2005). Older subjects were often found to be more muscle fatigue resistant than younger subjects when sustaining static contractions (Hunter et al. 2005). Next to musculoskeletal changes, cardiovascular and respiratory capacity decrease with age, even at a higher degree than the decrease in muscular capacity (De Zwart et al. 1995; Era et al. 2001; Izquierdo et al. 2001; Savinainen et al. 2004b).
Inter-individual differences in the age-related changes of physical capacity are enormous among workers, due to differences in the physical AZD3965 cell line activity level. Age-related declines in physical capacity can be slowed down by regular physical training (Rantanen et al. 1993; De Zwart et al. 1995; Ilmarinen 2001; Brach et al. 2004; Macaluso and De Vito 2004). However, high physical workload was not found to have a long-lasting training effect on the muscle SC75741 supplier strength of aging workers (Savinainen et al. 2004b; Ilmarinen 2001). In several jobs, the work demands for aging workers are at the same level as for younger workers (Lusa et al. 1994; De Zwart et al. 1995; Sluiter 2006). Owing to the decreasing working capacity, the resulting workload might change from an acceptable load into daily physical “overload”, which might result in long-term health effects with chronic musculoskeletal symptoms
as the main effect (De Zwart et al. 1997; Seitsamo and Klockars 1997). Most studies on age-related differences in muscle strength or static muscle endurance consisted of a small study population with a small age-range. Furthermore, few studies focused on a working population, Apoptosis inhibitor while the age-related decline in physical capacity has important consequences for the aging worker, because of the risk of an overload at work. In this study, we describe the age-related differences in isokinetic lifting strength and static muscle endurance of the low back, neck, and shoulder muscles in Florfenicol approximately 1,500 male and female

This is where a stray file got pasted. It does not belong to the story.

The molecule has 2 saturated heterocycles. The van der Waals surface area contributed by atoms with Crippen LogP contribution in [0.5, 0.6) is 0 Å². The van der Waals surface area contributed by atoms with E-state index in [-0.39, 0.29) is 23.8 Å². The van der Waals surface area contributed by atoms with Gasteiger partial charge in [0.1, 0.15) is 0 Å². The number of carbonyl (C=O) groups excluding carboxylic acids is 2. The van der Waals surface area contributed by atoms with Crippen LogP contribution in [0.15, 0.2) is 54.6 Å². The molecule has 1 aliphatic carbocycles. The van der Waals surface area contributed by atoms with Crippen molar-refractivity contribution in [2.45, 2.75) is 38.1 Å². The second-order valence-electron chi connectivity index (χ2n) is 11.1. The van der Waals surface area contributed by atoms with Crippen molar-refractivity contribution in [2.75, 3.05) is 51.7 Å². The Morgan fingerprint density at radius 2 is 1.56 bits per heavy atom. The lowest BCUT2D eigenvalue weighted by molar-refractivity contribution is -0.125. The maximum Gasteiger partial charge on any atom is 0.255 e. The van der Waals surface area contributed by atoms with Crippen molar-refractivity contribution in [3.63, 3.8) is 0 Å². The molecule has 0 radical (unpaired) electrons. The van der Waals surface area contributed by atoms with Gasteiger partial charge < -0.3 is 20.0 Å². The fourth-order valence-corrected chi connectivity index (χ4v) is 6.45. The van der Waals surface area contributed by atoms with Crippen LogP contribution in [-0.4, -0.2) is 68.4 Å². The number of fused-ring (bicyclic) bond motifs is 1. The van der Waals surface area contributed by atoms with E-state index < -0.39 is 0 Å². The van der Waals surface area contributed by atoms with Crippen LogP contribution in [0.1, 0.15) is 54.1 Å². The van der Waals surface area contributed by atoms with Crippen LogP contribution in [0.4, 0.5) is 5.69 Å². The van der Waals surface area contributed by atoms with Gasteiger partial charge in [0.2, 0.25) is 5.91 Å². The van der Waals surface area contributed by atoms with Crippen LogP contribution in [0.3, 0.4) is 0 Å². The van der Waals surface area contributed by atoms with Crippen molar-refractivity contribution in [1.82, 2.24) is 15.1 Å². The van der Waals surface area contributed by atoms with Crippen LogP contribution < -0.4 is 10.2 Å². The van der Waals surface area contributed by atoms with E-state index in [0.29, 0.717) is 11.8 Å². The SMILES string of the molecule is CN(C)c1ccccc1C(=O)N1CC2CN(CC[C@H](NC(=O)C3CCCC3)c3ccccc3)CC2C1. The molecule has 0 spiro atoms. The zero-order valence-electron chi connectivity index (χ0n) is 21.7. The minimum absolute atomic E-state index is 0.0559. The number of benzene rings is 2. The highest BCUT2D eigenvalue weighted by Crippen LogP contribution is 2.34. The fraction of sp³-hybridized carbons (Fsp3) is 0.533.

workers with different professions in the Netherlands. With regard to static muscle endurance, we studied the relation with age both cross-sectionally and longitudinally with a follow-up of 3 years within the same dataset. For isokinetic lifting strength, we stratified for gender. In order to account for a potential physical training effect (Rantanen et al. 1993; De Zwart et al. 1995; Ilmarinen 2001; Brach et al. 2004; Macaluso and De Vito 2004), we also stratified for (self-reported) sports participation. The objective of the present study is twofold: (1) to quantify the age-related (and gender-specific) differences in lifting strength and static muscle endurance in a working population, and (2) to investigate whether these are different for workers who participate in sports and those who do not. Methods The longitudinal study on musculoskeletal disorders, absenteeism, stress and health (SMASH) is a prospective cohort study among almost 1,800 workers from 34 different companies with a follow-up of 3 years.